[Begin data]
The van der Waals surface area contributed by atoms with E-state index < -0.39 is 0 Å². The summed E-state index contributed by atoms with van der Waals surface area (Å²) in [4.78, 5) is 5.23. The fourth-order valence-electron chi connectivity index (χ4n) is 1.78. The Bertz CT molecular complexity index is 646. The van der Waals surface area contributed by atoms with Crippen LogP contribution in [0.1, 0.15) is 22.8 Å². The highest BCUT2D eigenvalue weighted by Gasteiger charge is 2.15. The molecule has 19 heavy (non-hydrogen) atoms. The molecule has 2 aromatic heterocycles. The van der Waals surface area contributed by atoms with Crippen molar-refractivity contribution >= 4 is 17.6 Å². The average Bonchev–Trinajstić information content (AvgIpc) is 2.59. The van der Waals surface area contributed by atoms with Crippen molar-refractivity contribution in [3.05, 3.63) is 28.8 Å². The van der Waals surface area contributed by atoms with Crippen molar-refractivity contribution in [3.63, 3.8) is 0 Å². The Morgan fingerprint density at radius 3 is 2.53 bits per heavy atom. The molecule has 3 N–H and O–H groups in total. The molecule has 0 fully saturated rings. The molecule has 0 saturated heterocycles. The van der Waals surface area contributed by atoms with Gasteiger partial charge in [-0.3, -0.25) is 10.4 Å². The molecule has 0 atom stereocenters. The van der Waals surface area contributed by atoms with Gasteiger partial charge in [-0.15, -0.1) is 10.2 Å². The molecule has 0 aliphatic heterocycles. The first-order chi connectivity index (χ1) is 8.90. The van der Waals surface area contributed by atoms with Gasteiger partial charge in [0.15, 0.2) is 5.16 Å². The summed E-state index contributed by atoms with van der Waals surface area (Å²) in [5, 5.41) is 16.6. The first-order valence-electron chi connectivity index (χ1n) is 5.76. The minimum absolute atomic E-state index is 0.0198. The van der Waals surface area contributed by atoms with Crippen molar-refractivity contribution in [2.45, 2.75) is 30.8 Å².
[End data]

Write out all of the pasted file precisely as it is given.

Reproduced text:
The van der Waals surface area contributed by atoms with E-state index < -0.39 is 0 Å². The summed E-state index contributed by atoms with van der Waals surface area (Å²) in [4.78, 5) is 5.23. The fourth-order valence-electron chi connectivity index (χ4n) is 1.78. The Bertz CT molecular complexity index is 646. The van der Waals surface area contributed by atoms with Crippen LogP contribution in [0.1, 0.15) is 22.8 Å². The highest BCUT2D eigenvalue weighted by Gasteiger charge is 2.15. The molecule has 19 heavy (non-hydrogen) atoms. The molecule has 2 aromatic heterocycles. The van der Waals surface area contributed by atoms with Crippen molar-refractivity contribution >= 4 is 17.6 Å². The average Bonchev–Trinajstić information content (AvgIpc) is 2.59. The van der Waals surface area contributed by atoms with Crippen molar-refractivity contribution in [3.05, 3.63) is 28.8 Å². The van der Waals surface area contributed by atoms with Crippen molar-refractivity contribution in [3.63, 3.8) is 0 Å². The Morgan fingerprint density at radius 3 is 2.53 bits per heavy atom. The molecule has 3 N–H and O–H groups in total. The molecule has 0 fully saturated rings. The molecule has 0 saturated heterocycles. The van der Waals surface area contributed by atoms with Gasteiger partial charge in [-0.3, -0.25) is 10.4 Å². The molecule has 0 atom stereocenters. The van der Waals surface area contributed by atoms with Gasteiger partial charge in [-0.15, -0.1) is 10.2 Å². The molecule has 0 aliphatic heterocycles. The first-order chi connectivity index (χ1) is 8.90. The van der Waals surface area contributed by atoms with Gasteiger partial charge in [0.15, 0.2) is 5.16 Å². The summed E-state index contributed by atoms with van der Waals surface area (Å²) in [5, 5.41) is 16.6. The first-order valence-electron chi connectivity index (χ1n) is 5.76. The minimum absolute atomic E-state index is 0.0198. The van der Waals surface area contributed by atoms with Crippen molar-refractivity contribution in [2.45, 2.75) is 30.8 Å².